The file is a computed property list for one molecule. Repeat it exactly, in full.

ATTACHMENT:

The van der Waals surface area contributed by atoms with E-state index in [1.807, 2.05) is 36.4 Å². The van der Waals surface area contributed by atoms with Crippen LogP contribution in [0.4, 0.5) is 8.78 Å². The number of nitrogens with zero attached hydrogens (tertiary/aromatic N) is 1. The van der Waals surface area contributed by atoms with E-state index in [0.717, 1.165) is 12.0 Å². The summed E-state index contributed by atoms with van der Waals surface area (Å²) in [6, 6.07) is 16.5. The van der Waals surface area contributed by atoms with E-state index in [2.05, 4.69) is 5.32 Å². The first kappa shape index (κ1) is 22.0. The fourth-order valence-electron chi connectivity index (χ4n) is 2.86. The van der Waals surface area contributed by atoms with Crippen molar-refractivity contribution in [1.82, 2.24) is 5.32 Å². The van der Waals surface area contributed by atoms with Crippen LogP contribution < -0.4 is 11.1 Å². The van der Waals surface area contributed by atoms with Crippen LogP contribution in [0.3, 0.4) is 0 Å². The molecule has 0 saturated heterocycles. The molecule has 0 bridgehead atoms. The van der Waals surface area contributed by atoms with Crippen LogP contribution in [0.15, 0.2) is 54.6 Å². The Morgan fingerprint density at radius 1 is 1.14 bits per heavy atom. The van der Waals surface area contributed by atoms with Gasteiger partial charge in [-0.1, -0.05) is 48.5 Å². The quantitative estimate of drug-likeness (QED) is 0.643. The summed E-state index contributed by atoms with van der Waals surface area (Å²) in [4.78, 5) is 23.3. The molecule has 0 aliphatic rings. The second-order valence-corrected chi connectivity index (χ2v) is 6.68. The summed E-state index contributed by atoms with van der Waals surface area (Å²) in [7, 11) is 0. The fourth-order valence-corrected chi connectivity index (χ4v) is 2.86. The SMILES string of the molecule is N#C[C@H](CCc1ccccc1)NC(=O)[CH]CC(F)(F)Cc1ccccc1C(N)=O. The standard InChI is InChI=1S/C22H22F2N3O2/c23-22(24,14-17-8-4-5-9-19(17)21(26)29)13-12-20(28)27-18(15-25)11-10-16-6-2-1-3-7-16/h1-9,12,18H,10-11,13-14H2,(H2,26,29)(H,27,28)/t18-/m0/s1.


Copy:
The van der Waals surface area contributed by atoms with E-state index in [1.807, 2.05) is 36.4 Å². The van der Waals surface area contributed by atoms with Crippen LogP contribution in [0.4, 0.5) is 8.78 Å². The number of nitrogens with zero attached hydrogens (tertiary/aromatic N) is 1. The van der Waals surface area contributed by atoms with E-state index in [0.717, 1.165) is 12.0 Å². The summed E-state index contributed by atoms with van der Waals surface area (Å²) in [6, 6.07) is 16.5. The van der Waals surface area contributed by atoms with E-state index in [2.05, 4.69) is 5.32 Å². The first kappa shape index (κ1) is 22.0. The fourth-order valence-electron chi connectivity index (χ4n) is 2.86. The van der Waals surface area contributed by atoms with Crippen molar-refractivity contribution in [1.82, 2.24) is 5.32 Å². The van der Waals surface area contributed by atoms with Crippen LogP contribution < -0.4 is 11.1 Å². The van der Waals surface area contributed by atoms with Crippen LogP contribution in [0.3, 0.4) is 0 Å². The molecule has 0 saturated heterocycles. The molecule has 0 bridgehead atoms. The van der Waals surface area contributed by atoms with Crippen LogP contribution in [0.15, 0.2) is 54.6 Å². The Morgan fingerprint density at radius 1 is 1.14 bits per heavy atom. The van der Waals surface area contributed by atoms with Gasteiger partial charge in [-0.1, -0.05) is 48.5 Å². The quantitative estimate of drug-likeness (QED) is 0.643. The summed E-state index contributed by atoms with van der Waals surface area (Å²) in [4.78, 5) is 23.3. The molecule has 0 aliphatic rings. The second-order valence-corrected chi connectivity index (χ2v) is 6.68. The summed E-state index contributed by atoms with van der Waals surface area (Å²) in [7, 11) is 0. The fourth-order valence-corrected chi connectivity index (χ4v) is 2.86. The SMILES string of the molecule is N#C[C@H](CCc1ccccc1)NC(=O)[CH]CC(F)(F)Cc1ccccc1C(N)=O. The standard InChI is InChI=1S/C22H22F2N3O2/c23-22(24,14-17-8-4-5-9-19(17)21(26)29)13-12-20(28)27-18(15-25)11-10-16-6-2-1-3-7-16/h1-9,12,18H,10-11,13-14H2,(H2,26,29)(H,27,28)/t18-/m0/s1.